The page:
Wajam search results

If one of the results from Wajam fits you bill, then just click a link to jump to that page. You’ll notice the Wajam toolbar at the top of the page. You can use the toolbar to share what you’ve found on Facebook or Twitter.

Wajam toolbar

The second way to search is within Wajam itself. When logged in, click the Home tab. You’re taken to a search engine that actually combs your social networks and uploaded bookmarks (if any) for matches.

Wajam internal search

Click a link to open it. Again, you reach the page you get the Wajam toolbar that lets you share that page on Facebook or Twitter.

On the other hand …

The results themselves can vary. For example, I wanted to find some places to do indoor bouldering in Toronto (where I live) — I searched for bouldering Toronto using Google. The results that came back from Wajam were … well, interesting. I got a tweet from a musician who did a show in Toronto, and a pointer to a blog mentioning a company with an office in Boulder, Colorado. The results from Google, in this case, were more focused.

Also, the freshness of the information can be a bit of a problem. The two results I mentioned in the last paragraph were two months and two years old, respectively. You can sort the results by relevance, newest mentions, and older mentions. But a useful addition to Wajam would be a way to set a range of dates over which to perform a search.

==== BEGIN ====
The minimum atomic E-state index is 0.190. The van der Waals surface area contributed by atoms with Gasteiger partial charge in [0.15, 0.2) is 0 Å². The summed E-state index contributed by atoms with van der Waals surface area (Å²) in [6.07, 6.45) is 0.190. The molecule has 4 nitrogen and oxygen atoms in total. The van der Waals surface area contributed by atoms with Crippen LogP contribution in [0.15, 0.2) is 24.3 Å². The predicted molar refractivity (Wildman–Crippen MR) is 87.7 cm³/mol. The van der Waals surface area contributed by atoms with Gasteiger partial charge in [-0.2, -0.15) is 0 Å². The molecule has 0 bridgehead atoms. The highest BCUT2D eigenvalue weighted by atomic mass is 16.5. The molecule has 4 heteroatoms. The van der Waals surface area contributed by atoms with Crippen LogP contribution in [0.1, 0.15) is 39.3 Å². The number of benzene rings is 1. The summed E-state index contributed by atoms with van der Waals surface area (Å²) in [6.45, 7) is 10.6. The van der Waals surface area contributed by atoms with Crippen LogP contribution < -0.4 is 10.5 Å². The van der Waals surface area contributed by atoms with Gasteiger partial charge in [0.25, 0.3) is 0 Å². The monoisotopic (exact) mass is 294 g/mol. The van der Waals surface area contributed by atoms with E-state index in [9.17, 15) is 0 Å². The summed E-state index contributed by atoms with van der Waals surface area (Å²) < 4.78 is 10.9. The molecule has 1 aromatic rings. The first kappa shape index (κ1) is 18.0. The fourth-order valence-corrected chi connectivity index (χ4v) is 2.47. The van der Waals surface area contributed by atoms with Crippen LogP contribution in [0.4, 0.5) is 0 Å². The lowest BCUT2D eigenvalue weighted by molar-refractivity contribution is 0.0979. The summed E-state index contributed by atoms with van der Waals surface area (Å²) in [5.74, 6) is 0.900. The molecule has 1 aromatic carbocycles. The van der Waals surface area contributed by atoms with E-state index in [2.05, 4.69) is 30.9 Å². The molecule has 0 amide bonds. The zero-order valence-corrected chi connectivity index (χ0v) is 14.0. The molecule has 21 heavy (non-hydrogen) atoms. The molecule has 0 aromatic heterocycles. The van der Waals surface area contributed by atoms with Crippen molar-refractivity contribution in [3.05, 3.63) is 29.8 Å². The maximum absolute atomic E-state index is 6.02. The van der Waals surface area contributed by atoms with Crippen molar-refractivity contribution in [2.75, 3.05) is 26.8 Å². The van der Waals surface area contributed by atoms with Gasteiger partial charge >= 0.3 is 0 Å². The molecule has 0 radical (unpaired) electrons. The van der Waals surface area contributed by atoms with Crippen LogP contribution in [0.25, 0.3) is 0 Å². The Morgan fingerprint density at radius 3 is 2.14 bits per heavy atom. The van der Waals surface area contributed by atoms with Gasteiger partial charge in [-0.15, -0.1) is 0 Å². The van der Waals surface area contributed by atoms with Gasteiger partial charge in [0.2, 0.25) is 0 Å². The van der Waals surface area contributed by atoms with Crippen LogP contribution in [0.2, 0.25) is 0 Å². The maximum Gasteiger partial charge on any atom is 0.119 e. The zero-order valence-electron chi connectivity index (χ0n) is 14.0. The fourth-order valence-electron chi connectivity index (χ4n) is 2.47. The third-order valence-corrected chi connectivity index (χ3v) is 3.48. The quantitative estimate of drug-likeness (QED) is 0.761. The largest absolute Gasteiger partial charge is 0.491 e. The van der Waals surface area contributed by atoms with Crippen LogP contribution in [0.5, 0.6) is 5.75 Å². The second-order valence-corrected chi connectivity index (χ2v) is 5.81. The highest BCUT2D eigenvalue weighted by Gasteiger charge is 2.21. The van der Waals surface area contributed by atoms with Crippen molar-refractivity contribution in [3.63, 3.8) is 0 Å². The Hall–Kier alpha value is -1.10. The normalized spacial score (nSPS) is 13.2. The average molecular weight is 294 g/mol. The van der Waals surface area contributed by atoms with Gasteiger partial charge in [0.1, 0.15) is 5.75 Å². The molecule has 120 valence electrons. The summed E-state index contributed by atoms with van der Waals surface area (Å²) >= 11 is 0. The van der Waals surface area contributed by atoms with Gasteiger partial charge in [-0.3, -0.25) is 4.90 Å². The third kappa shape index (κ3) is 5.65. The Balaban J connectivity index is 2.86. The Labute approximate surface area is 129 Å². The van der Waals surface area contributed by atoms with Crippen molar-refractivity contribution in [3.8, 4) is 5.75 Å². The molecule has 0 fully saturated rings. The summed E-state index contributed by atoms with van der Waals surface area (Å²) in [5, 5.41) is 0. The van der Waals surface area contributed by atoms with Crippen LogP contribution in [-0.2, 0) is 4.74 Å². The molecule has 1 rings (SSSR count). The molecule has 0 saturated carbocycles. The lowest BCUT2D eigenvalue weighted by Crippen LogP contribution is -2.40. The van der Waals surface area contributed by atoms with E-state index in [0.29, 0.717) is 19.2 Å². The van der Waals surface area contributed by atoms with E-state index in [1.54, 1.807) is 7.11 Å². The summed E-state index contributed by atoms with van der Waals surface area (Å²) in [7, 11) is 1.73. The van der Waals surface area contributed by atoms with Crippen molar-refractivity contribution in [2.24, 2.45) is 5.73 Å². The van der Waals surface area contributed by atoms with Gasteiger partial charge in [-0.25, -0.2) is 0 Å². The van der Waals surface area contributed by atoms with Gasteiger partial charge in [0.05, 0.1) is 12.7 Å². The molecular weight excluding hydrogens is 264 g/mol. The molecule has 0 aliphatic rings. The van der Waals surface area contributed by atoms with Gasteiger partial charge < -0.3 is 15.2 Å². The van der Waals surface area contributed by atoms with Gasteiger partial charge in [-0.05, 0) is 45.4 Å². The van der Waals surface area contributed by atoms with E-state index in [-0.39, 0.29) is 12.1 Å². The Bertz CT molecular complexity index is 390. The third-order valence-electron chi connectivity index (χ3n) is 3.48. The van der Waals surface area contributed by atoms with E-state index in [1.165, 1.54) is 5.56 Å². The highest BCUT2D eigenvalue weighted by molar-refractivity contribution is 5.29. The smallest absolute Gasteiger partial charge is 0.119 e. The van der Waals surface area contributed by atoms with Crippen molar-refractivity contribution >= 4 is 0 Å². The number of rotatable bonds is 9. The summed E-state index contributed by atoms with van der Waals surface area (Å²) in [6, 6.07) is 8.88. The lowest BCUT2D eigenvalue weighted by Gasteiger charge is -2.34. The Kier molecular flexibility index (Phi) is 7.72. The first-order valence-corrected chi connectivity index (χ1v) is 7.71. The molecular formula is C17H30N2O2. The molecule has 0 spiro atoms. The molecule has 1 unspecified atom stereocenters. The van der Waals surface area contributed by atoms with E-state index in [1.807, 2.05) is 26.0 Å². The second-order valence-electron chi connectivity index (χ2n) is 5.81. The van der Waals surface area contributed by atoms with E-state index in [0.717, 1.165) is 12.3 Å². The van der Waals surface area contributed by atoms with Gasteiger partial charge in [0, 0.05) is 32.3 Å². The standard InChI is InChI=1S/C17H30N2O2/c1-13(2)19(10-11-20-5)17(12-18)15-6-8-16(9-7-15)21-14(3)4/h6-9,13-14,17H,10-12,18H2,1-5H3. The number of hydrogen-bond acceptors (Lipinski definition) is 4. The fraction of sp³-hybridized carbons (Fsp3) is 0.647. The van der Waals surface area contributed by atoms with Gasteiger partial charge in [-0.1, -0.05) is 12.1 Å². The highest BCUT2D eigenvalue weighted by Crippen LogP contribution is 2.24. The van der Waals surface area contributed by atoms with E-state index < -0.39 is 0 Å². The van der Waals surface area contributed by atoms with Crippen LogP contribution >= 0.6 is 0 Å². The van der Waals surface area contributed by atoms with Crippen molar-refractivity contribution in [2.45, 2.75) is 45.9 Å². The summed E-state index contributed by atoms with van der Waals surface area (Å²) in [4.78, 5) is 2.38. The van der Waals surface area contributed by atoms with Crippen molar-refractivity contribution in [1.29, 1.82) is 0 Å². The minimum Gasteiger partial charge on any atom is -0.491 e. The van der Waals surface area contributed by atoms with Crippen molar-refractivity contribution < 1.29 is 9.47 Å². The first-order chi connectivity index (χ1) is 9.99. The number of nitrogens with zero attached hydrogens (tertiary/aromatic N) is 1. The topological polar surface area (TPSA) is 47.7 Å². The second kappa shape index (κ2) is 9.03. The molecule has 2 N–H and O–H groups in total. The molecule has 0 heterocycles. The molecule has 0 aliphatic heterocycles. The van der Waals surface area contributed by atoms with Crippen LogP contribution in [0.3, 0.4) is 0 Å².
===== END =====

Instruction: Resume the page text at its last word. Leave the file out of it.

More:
While Wajam has an extension for Google Chrome, I wasn’t able to download and install it in Chromium (the Open Source version of Chrome). That’s strange, because every other Chrome extension I’ve tried with Chromium has installed and has worked.

Final thoughts

Wajam takes search to an interesting new place. By adding a social element, your search results are potentially better targeted and focused to your needs. And, you’d hope, with that social element you’re also getting an element of trust in your results — opinions or just links from people whose opinions matter to you.

I’m not sure that Wajam fully achieves those goals. At least, not yet. But it’s definitely worth taking a closer look at Wajam.

Firefox 5 Beta is Now Available

In case you missed it, the development team behind Firefox recently decided to dramatically increase the rate at which new versions of the browser are released. Coinciding with their statement that Firefox 4, 5, 6, and 7 should all be released in the 2011 calendar year, Mozilla recently released the first beta version of Firefox 5.

Some new features included in Firefox 5 beta include:

  • Added support for CSS animations
  • Added support for switching Firefox development channels
  • The Do-Not-Track header preference has been moved to increase discoverability
  • Improved canvas, JavaScript, memory, and networking performance